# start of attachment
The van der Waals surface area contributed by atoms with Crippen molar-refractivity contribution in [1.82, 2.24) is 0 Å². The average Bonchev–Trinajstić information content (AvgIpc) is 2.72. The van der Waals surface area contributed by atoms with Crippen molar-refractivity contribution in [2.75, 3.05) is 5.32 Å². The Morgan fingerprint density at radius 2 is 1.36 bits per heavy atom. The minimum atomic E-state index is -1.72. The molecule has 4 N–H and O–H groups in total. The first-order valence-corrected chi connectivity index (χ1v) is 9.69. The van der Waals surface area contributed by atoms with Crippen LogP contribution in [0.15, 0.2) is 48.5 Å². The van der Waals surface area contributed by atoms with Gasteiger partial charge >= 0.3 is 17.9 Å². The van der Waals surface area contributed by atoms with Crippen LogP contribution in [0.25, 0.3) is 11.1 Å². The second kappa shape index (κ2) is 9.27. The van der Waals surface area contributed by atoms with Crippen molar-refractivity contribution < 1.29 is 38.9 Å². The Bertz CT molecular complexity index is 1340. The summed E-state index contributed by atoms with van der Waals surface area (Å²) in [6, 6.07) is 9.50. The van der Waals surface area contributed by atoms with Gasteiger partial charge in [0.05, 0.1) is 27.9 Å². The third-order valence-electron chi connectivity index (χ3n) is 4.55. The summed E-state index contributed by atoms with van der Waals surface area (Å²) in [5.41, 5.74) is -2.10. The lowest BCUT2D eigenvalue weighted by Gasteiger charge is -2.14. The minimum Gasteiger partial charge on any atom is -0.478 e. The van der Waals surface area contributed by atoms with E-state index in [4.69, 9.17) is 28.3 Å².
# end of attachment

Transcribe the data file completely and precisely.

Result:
The van der Waals surface area contributed by atoms with Crippen molar-refractivity contribution in [1.82, 2.24) is 0 Å². The average Bonchev–Trinajstić information content (AvgIpc) is 2.72. The van der Waals surface area contributed by atoms with Crippen molar-refractivity contribution in [2.75, 3.05) is 5.32 Å². The Morgan fingerprint density at radius 2 is 1.36 bits per heavy atom. The minimum atomic E-state index is -1.72. The molecule has 4 N–H and O–H groups in total. The first-order valence-corrected chi connectivity index (χ1v) is 9.69. The van der Waals surface area contributed by atoms with Crippen LogP contribution in [0.15, 0.2) is 48.5 Å². The van der Waals surface area contributed by atoms with Gasteiger partial charge >= 0.3 is 17.9 Å². The van der Waals surface area contributed by atoms with Crippen LogP contribution in [0.25, 0.3) is 11.1 Å². The second kappa shape index (κ2) is 9.27. The van der Waals surface area contributed by atoms with Crippen molar-refractivity contribution < 1.29 is 38.9 Å². The Bertz CT molecular complexity index is 1340. The summed E-state index contributed by atoms with van der Waals surface area (Å²) in [6, 6.07) is 9.50. The van der Waals surface area contributed by atoms with Gasteiger partial charge in [0.05, 0.1) is 27.9 Å². The third-order valence-electron chi connectivity index (χ3n) is 4.55. The summed E-state index contributed by atoms with van der Waals surface area (Å²) in [5.41, 5.74) is -2.10. The lowest BCUT2D eigenvalue weighted by Gasteiger charge is -2.14. The minimum Gasteiger partial charge on any atom is -0.478 e. The van der Waals surface area contributed by atoms with E-state index in [4.69, 9.17) is 28.3 Å².